As it orbits the sun, this new asteroid named "2016 HO3" appears to circle around the Earth as well. It is too distant to be considered a true satellite of our planet but it is the best and most stable example to date of a near-Earth companion or "quasi-satellite".
The size of this object has not yet been firmly established but it is likely larger than 120 ft and smaller than 300 ft.
"Since '2016 HO3' loops around our planet but never ventures very far away as we both go around the Sun, we refer to it as a quasi-satellite of Earth," said Paul Chodas, manager of Nasa's Centre for Near-Earth Object (NEO) Studies at the Jet Propulsion Laboratory in Pasadena, California.
One other asteroid named "2003 YN107" followed a similar orbital pattern for a while over 10 years ago, but it has since departed the vicinity.
"This new asteroid is much more locked onto us. Our calculations indicate that '2016 HO3' has been a stable quasi-satellite of Earth for almost a century, and it will continue to follow this pattern as Earth's companion for centuries to come," Chodas added in a statement.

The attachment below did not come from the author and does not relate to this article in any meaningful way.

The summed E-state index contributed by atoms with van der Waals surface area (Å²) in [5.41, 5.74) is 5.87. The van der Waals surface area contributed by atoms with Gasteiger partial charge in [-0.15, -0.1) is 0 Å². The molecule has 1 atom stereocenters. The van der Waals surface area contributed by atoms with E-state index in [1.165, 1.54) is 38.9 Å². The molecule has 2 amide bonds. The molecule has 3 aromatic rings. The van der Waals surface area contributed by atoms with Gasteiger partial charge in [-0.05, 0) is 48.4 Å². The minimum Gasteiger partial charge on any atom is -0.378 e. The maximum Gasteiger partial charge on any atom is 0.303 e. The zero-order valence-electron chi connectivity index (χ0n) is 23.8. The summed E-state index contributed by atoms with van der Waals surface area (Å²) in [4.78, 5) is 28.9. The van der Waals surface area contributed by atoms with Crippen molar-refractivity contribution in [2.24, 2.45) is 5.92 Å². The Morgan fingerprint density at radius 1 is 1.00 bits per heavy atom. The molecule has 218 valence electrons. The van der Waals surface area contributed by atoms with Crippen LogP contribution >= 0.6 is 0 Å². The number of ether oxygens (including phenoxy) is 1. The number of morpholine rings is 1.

In its yearly trek around the sun, asteroid 2016 HO3 spends about half of the time closer to the Sun than Earth and passes ahead of our planet, and about half of the time farther away, causing it to fall behind.
Its orbit is also tilted a little, causing it to go up and then down once each year through Earth's orbital plane.
In effect, this small asteroid is caught in a game of leap frog with Earth that will last for hundreds of years.
"The asteroid's loops around Earth drift a little ahead or behind from year to year, but when they drift too far forward or backward, Earth's gravity is just strong enough to reverse the drift and hold onto the asteroid so that it never wanders farther away than about 100 times the distance of the moon," explained Chodas.
The same effect also prevents the asteroid from approaching much closer than about 38 times the distance of the moon.
"In effect, this small asteroid is caught in a little dance with Earth,a he noted.
Asteroid "2016 HO3" was first spotted on April 27 by the Pan-STARRS 1 asteroid survey telescope on Haleakala, Hawaii, operated by the University of Hawaii's Institute for Astronomy and funded by NASA's Planetary Defence Coordination Office.